I never realised it until I worked closely with them, politicians in Pakistan dont smile much. The more senior they are the less they smile. Of course this is completely opposite of what you see in the US or UK. Smiling is a gesture saying: “I am going to be nice to you”. Politicians in the US or UK thrive at the pleasure of their voters. They must behave nicely to their constituents. A US politician who can’t kiss a few babies on the campaign trail should probably just not contest the election. So what’s different with Pakistani politicians. Their power comes from who they can push or extract favours from, that is what they are elected for. Helping voters and their approval means little. If you are in the business of pushing people, you dont smile, you scowl. Pakistani senior politicians are somber people, they scowl a lot.

We are seeing this in the current crisis playing out in Islamabad and Lahore. Mian Nawaz Sharif, the legally elected Prime Minister with over 50% of seats in the National Assembly is running scared against the onslaught of Imran Khan who has fewer than 10% of the seats and Tahir ul Qadri who has absolutely none. Both want to topple his government and dream of becoming kings. 

Imran Khan feels that electoral rigging in May 2013 elections cost him Prime Ministership. Why he is turning to street protests 15 months later is beyond me. Never mind that FAFEN felt that although there were malpractices, all parties did them and they would not changed very many seats. Surely not the 120 more seas that PTI needed to form government. The courts agree with this conclusion. So now Imran Khan has taken to street intimidation (ironically their partners in KPK government are Jamat-i-Islami, the seldom elected masters of street intimidation). There is an implicit understanding that PTI and its leaders are demonstrating: People and their will means little, when you want political power, do it by force.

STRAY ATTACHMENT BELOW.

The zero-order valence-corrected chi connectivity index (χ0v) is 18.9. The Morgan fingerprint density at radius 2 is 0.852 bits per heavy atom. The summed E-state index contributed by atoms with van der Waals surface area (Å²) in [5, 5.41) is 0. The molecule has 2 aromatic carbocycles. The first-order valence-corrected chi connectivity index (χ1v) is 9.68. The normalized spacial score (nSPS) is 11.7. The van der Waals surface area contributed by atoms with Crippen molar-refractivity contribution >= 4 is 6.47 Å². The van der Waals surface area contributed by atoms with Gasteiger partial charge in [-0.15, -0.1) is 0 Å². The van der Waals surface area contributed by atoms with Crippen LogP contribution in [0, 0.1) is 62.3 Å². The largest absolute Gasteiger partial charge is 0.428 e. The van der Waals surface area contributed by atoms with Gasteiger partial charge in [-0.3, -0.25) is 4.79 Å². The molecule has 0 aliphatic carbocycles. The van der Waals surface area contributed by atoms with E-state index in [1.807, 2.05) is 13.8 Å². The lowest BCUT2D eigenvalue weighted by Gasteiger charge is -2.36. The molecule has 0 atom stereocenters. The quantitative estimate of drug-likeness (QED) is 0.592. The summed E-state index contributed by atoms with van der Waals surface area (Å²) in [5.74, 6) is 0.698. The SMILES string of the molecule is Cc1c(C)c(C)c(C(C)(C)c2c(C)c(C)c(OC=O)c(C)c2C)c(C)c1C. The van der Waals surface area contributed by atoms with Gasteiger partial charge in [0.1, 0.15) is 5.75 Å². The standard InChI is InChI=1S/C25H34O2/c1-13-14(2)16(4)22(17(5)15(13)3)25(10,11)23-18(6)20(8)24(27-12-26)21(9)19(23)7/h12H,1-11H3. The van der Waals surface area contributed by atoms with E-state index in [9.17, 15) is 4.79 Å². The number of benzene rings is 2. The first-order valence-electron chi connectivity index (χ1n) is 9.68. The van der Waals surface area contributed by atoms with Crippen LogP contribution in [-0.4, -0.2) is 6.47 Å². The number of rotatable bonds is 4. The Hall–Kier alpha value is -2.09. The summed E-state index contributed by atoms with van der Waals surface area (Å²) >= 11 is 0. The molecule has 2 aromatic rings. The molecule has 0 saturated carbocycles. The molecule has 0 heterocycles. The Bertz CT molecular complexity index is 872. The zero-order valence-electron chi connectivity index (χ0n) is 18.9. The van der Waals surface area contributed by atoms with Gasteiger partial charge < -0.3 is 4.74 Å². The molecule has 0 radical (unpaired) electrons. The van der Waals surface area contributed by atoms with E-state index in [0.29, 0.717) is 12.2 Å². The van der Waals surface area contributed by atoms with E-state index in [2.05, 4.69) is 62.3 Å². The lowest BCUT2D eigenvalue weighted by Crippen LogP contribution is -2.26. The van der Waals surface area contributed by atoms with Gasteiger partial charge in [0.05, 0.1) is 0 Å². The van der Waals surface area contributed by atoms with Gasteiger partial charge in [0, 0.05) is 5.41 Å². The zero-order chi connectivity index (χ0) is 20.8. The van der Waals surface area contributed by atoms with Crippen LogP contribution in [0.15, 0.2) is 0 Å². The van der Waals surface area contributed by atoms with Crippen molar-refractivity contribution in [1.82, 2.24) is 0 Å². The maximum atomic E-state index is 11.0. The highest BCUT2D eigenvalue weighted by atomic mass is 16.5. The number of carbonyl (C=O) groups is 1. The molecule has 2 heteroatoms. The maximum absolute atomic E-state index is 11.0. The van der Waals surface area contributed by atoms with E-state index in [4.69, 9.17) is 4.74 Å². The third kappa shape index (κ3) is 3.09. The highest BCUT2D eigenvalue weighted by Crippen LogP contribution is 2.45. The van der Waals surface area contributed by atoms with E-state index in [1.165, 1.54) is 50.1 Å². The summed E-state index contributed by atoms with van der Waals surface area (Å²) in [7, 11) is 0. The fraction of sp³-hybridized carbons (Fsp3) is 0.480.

Tahir ul Qadri is doing the same. He never contested elections. He even tried to stop them last year with his week long siege of Islamabad (where he got the 50+ crore rupees it must have taken to do that is beyond my understanding). He too is using his street power to topple the legally elected government of Pakistan and has explicitly expressed this aim in public. 

The leader of the nation, Nawaz Sharif, also has little confidence in the will of the people. Ideally when faced with intimidation from IK and TUQ, he should have come out and said: “the right to protest is constitutional and we respect that. Please use these designated public spaces legally to do that. We will listen and talk with you. But you can not hold entire cities hostage. Your protest must only happen on holidays. Dont stop the businesses because we are a poor nation and cant afford the roughly 20 billion rupees that this stoppage will cost the residents of Lahore and Islamabad for each day that you hold your dharna”. But this is not what he did. His minions used heavyhanded and sly approaches such as closing off petrol pumps and commandeering cargo containers (wonder if they paid for their use) and blocking roads and adding to the misery of the people. They were faced with illegal protest and feel reluctant to use legal force of the state to restrain it speaks volumes of their belief in the system. They could have relied on the voters that brought them into office and said: we are faced with this challenge, help us sort through it. It may have been difficult and perhaps even uncertain but that would have brought the voters into the decision making centre and would have strengthened the government. But that didnt happen because like IK and TUQ, NS also does not believe that voters have any say in all of this. They too resorted to what they understand politics to be: overt and covert weilding of power. After all, that is what politics means in Pakistan. Its not about pleasing the voters or making allies.